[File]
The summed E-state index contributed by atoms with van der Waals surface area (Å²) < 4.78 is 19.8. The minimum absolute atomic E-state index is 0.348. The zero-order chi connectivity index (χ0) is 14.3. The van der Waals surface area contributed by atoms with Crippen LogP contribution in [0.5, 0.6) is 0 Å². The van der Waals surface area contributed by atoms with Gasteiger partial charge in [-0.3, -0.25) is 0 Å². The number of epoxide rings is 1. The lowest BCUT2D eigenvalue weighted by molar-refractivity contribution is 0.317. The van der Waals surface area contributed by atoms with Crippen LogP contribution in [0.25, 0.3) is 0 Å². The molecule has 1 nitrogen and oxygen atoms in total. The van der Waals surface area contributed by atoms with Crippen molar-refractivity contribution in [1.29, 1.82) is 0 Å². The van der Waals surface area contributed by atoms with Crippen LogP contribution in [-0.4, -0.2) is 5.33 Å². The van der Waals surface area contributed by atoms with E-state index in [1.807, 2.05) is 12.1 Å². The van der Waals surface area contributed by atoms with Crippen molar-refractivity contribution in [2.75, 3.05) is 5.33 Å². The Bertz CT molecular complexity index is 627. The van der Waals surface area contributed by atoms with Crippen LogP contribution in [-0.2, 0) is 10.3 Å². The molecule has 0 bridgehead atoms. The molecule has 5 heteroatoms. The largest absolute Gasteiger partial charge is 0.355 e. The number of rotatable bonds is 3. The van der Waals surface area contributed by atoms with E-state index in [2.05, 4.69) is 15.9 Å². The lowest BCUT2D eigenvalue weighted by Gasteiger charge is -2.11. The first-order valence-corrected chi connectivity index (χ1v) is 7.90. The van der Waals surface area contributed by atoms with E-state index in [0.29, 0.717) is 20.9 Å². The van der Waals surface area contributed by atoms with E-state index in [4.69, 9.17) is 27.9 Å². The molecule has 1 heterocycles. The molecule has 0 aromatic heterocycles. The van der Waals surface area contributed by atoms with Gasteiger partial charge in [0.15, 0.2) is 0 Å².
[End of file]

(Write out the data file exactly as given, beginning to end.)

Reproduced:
The summed E-state index contributed by atoms with van der Waals surface area (Å²) < 4.78 is 19.8. The minimum absolute atomic E-state index is 0.348. The zero-order chi connectivity index (χ0) is 14.3. The van der Waals surface area contributed by atoms with Crippen LogP contribution in [0.5, 0.6) is 0 Å². The van der Waals surface area contributed by atoms with Gasteiger partial charge in [-0.3, -0.25) is 0 Å². The number of epoxide rings is 1. The lowest BCUT2D eigenvalue weighted by molar-refractivity contribution is 0.317. The van der Waals surface area contributed by atoms with Crippen LogP contribution in [0.25, 0.3) is 0 Å². The molecule has 1 nitrogen and oxygen atoms in total. The van der Waals surface area contributed by atoms with Crippen molar-refractivity contribution in [1.29, 1.82) is 0 Å². The van der Waals surface area contributed by atoms with Crippen LogP contribution in [-0.4, -0.2) is 5.33 Å². The van der Waals surface area contributed by atoms with E-state index in [1.807, 2.05) is 12.1 Å². The van der Waals surface area contributed by atoms with Crippen molar-refractivity contribution in [2.75, 3.05) is 5.33 Å². The Bertz CT molecular complexity index is 627. The van der Waals surface area contributed by atoms with Crippen LogP contribution in [-0.2, 0) is 10.3 Å². The molecule has 0 bridgehead atoms. The molecule has 5 heteroatoms. The largest absolute Gasteiger partial charge is 0.355 e. The number of rotatable bonds is 3. The van der Waals surface area contributed by atoms with E-state index in [2.05, 4.69) is 15.9 Å². The lowest BCUT2D eigenvalue weighted by Gasteiger charge is -2.11. The first-order valence-corrected chi connectivity index (χ1v) is 7.90. The van der Waals surface area contributed by atoms with E-state index in [0.29, 0.717) is 20.9 Å². The van der Waals surface area contributed by atoms with E-state index in [4.69, 9.17) is 27.9 Å². The molecule has 1 heterocycles. The molecule has 0 aromatic heterocycles. The van der Waals surface area contributed by atoms with Gasteiger partial charge in [0.15, 0.2) is 0 Å².